Avenida Chapultepec is one of the most important and historic avenues in Mexico City. Once a calm Pre-Hispanic road that ran along the city's aqueduct, Avenida Chapultepec is now high-speed avenue, "negligent to its context and historic richness." Thus, FR-EE / Fernando Romero EnterprisE, FRENTE arquitectura and RVDG arquitectura + urbanismo have joined forces to propose a pedestrian-centric masterplan that aims to transform the congested avenue into an efficient, multimodal roadway that features an elevated promenade lined with commercial and cultural programs that are powered by renewable energy and connected by lush landscaping. Read on to learn more about the proposed Chapultepec Cultural Corridor (CCC).
"This is the most important creation of a new public space from the Central Alameda, it will be an area unprecedented in the city and space of more urban diversity in Mexico City." - Fernando Romero, general FR-EE Fernando Romero Enterprise
From the architects: The Cultural Corridor Chapultepec
The Cultural Corridor Chapultepec (CCC) is a proposal to give back Avenida Chapultepec to the pedestrians and alternative vehicles other than automobiles. It is a finger of the Chapultepec Park that gets into the urbane space to make the citizens aware about how crucial the presence of green areas are for the life quality in any city.
The new CCC runs from the Chapultepec Park down to the Glorieta de los Insurgentes. Along this area of 0.8 miles (1,3 kilometers), urban space will be reinvented. New lanes for buses will be opened and the cars will be pushed to the sides in order to broaden the central space and reach a maximum of 57 meters.
The main promenade will run along the center of the avenue at street level. Specific lanes for bikes, skaters, wheelchairs and strollers will be built. Pedestrian crosswalks have been strategically designed in order to access the central space from the sidewalks and avoid accidents.
"This project will organize the surroundings, will double the green areas, will enhance connectivity and will celebrate the cultural diversity of the city" – Fernando Romero, general director of FR-EE
The upper level will have retail and a promenade for pedestrians with a carefully designed green landscape. There has been a special focus in the selection of the flora according to the urban context: it will not only provide shade to the public, but it will also have a crucial impact in mitigating the “heat island” effect. For the irrigation and services, recycled rainwater will be used.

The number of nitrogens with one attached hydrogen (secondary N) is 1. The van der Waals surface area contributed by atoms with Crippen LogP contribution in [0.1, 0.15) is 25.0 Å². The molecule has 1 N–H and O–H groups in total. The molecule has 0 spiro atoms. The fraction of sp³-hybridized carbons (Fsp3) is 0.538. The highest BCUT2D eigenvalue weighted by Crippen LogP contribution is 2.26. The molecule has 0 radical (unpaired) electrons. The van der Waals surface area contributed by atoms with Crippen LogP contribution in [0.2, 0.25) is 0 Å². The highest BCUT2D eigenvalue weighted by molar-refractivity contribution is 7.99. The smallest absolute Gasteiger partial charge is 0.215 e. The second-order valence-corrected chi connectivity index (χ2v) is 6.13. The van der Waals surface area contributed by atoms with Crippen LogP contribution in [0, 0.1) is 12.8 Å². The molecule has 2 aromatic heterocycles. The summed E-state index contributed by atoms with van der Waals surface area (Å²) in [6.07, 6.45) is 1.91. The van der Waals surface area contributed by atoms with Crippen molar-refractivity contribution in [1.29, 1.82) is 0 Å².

"We are taking advantage of the space above the street to create an elevated park and generate a new quality public space for meeting people" – Juan Pablo Maza, general director of FRENTE
Electrical energy will be provided by solar cells. The bubble decks of recycled PET will yield a positive thermic and structural impact.
The CCC will transform the context by recovering its history. It will become a road to heal the diminished urban tissue and, in general, it will be a trigger to think about the urban paths in Mexico City and elsewhere in the country. Instead of being a dividing wall, it will become a meeting point and will facilitate an active mobility between both sides. Our ecological commitment compels us to take care of every single tree and to add plants that suit best this specific context.
"We want the Cultural Corridor Chapultepec to celebrate the social call of public space as a generator of urban life by means of creating a new, exciting, active and multicultural destination" – Ruysdael Vivanco de Gyves, general director of RVDG
The CCC will be divided in different zones according to the blocks, so different arts will become the specific character of each part. Every zone will have a symbolic color.
This way, Avenida Chapultepec will resume its rightful role as a laboratory for urban experimentation: it began as a road for the Aztec emperors, a path for the water used and drank by of the capital, the venue used by the American army, the circuit for the most modern and innovative vehicles, such as the first electric tram and the first subway
LocationAvenida Chapultepec, Ciudad de México, D.F., Mexico
FR-EE TeamFernando Romero, Mauricio Ceballos, Raymundo Zamora, Ignacio Méndez, Gustavo Pérez, El Mehdi Belyasmine, Montserrat Fragoso, Libia Castilla, Diego Velázquez, Alba Díaz, Gaia Cella, Pedro Ramírez, Ignacio Herrera, Aarón García, César López, Cecilia A. Pérez, Angélica Ortiz, Alejandro Magallón, Carlos Flores, Karen Soto, Antonio Carpio, Miguel Araujo, Diego Venegas, Christian García, Jessica Wang, Rigel Scarlett Dávila Cantú, Christopher Alexander Hernández Muñoz, Alan Mauricio Parra Vázquez, Ana Laura Cardoso Rodríguez, Vania Velasco Rodríguez, Oswaldo Guzmán Montero, José Jorge Carbajal Domínguez, Clarissa Moreno Tapia, María Fernanda León Sánchez, David Ari Orozco Suarte, Saúl Flores López, Adriana Jaquez Anguiano, Martha Angélica Villa Vivas, Diego Venegas Cuevas, Luis Enrique Torres Lira, Raymundo García Meneses, Edgar Campusano Ramírez, Araceli Damián Navarrete, Annia Rocha, Luis Enrique Pérez Cervantes, Viridiana Quintana García, Manuel A. Archundia Reyes, Osvaldo Jasso Vargas, Aranza Campeche Ramírez, Johana Vega Baltazar, Rodolfo Romero Chávez, Diego Guzmán Penella, Lucy Alejandra Rodríguez Iglesias, Christian García Díaz, Isabel Landín, Yair López Marín, Diego Jacobo Ruvalcaba, Alejandro Hernández Morales, Eunice Marisel Salinas Yáñez, Paola Castanedo Shaadi
FRENTE / RVDG TeamJuan Pablo Maza, Ruysdael Vivanco, Jonathan Estrada, Narciso Martínez, Oriana Barrera, Mario Ramos, Mario Alquicira, Tania Juárez, Diana Pérez, Omar Velasco, Ana Pérez
Collaborators24 Studio, Colinas de Buen, Ingeniería Experimental, ICA Ingeniería, Lighteam, Ildefonso Rodríguez
LandscapeMario Schjetnan GDU
ClientSapi de CV
PhotographsFR-EE / Fernando Romero EnterprisE
LocationAvenida Chapultepec, Ciudad de México, D.F., Mexico
PhotographsCourtesy of FR-EE / Fernando Romero EnterprisE